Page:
I’ve already had some great experiences. I’ve had two very deep conversations about the state of Irish in the west Cork Gaeltacht. These conversations verified what I’ve suspected for many years now and have voiced to my students back in the States; while Irish is thriving in use, it is falling in standard. In particular, Irish is becoming anglicized more specifically in syntax and loan words. Both of my friends have said that it’s worse than they initially suspected. :-( There are many factors feeding this, non-Irish speakers moving into the area and enrolling in the local school, a falling level of Irish among the teachers, organizations choosing not to use Irish (such as the local Gaelic Athletic Association whose initial aim was to promote hurling and Gaelic football through the Irish language!!!), and a generally weak economy in the area that has non-Irish speakers traveling to the area to work or native speakers moving out of the area to find work. All sad stuff, indeed. I’m sure I will find just as many positive experiences to balance this out (I hope).

I went on an hour long walk with Síle yesterday and we discussed the land and its place names and the stories associated with them. This is a fairly common feature of the language called dinnseanchas. Béal Átha ‘n Ghaorthaidh is located at the confluence of An Bun Síleann and the River Lee (Abhann na Laoi) and the plain on which it’s situated was clear cut to create it (sound familiar to Portland?!?!) so Béal = mouth, Átha = ford, Gaorthaidh = cleared plain of stumps. We worked through the names of trees, plants, moss, streams, etc. and the local lake named after the serpent who was cast from the land by St. Fionnbarra, which formed the pot (source) of the river Lee, which flows through the town of Cork. ALL SORTS OF AMAZING STUFF THAT IS SURE TO MAKE YOU JEALOUS.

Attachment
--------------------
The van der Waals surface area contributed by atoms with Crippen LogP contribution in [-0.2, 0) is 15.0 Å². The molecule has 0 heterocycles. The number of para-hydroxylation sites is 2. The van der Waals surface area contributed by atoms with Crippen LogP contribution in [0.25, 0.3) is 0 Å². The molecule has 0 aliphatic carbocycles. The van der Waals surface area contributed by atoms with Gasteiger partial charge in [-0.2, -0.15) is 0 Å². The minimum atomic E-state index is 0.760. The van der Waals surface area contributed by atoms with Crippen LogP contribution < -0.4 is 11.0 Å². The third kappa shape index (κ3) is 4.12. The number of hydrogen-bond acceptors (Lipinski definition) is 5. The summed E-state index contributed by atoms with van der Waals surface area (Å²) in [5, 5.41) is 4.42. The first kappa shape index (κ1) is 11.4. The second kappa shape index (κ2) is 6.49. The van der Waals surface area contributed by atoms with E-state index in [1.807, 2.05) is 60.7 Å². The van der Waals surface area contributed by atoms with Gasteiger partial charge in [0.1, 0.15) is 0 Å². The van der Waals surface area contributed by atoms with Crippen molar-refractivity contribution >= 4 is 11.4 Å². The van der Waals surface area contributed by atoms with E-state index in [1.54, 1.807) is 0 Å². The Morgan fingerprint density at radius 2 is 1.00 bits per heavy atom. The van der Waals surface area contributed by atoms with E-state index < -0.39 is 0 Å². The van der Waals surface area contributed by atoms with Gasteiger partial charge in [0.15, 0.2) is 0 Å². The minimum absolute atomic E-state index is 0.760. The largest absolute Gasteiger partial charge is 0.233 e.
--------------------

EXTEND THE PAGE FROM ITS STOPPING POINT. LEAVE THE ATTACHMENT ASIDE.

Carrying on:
More to come later. I’ll try to do a write up each day. Soup is on–anraith le fáil!

20130113-231301.jpg

Extended Deadline for Purchasing Tickets to the Irish Language Learning Weekend Workshop

cc sergey vyaltsev

Good news! We have extended the deadline for purchasing tickets to our very exciting  Irish Language Learning Weekend Workshop from Friday 11/2 to Wed. 11/7. We are hoping that the extended deadline will make it possible for more people to attend this event. Also, the price to attend workshops such as this is usually between $250 and $300, so it is important that you jump on this opportunity to attend this event for only $50- $100. We can also work with people who live outside of the Portland or Aurora, OR areas to find accommodations for the weekend. I/f you have any questions regarding this event, please email us at caitlyn@languagehunters.org.

Coming Up Soon: Irish Learning Weekend Workshop

The much anticipated Irish Learning Weekend Workshop starts on Friday Nov. 9th (just a week and a half away)! This weekend will feature our fluent Irish speaker, Brían Ó hAirt and will focus on an immersion game play setting, also known as Language Hunting!

To order tickets for this event and for more information, please visit http://guestli.st/124860 Tickets must be ordered by midnight on Friday Nov. 2nd.Image

环境的影响 (The Impact of Environment)

这星期,Willem,Language Hunters的公司总裁,去俄勒冈州的海边出席一个会议,所以我需要自己教我们Language Hunters俄语和爱尔兰语课。我教的学生是差不多六到十二岁,都很想要学新的语文。这星期真的给我看环境真的对 Language Hunting 有很多影响。

教俄语课的时候, 我跟西班牙语和音乐老师需要都在一个课堂在一样的时间教我们的课,所以我们的环境一点热热闹闹。因为我们的环境是这样的,我的学生一者在看右边或者看左边很少时间在看我想要给他们看的东西。我问为什么他们一者看左边一者在看右边的时候,他们给我说是因为我们的环境是热闹的。我这样学到环境对Language Hunting 有很大的影响。

This week, our other Russian teacher is attending a conference on the Oregon beach, so I am solo teaching the Russian classes Language Hunters is providing to a local private school. The children in this class range in ages between six and twelve, and they are all very excited about learning a new language. This week of solo teaching has really taught me how much of an impact an environment has on Language Hunting.

While teaching Russian class, I noticed that there was a direct correlation between how quickly the students were able to pick up new material and how quite and focused their surroundings were. When the music class took a break, the kids were able to absorb the new Russian ideas much more quickly than when the music class was playing. Similarly, when the near-by Spanish class was playing a loud or active game, my students became distracted, as did I.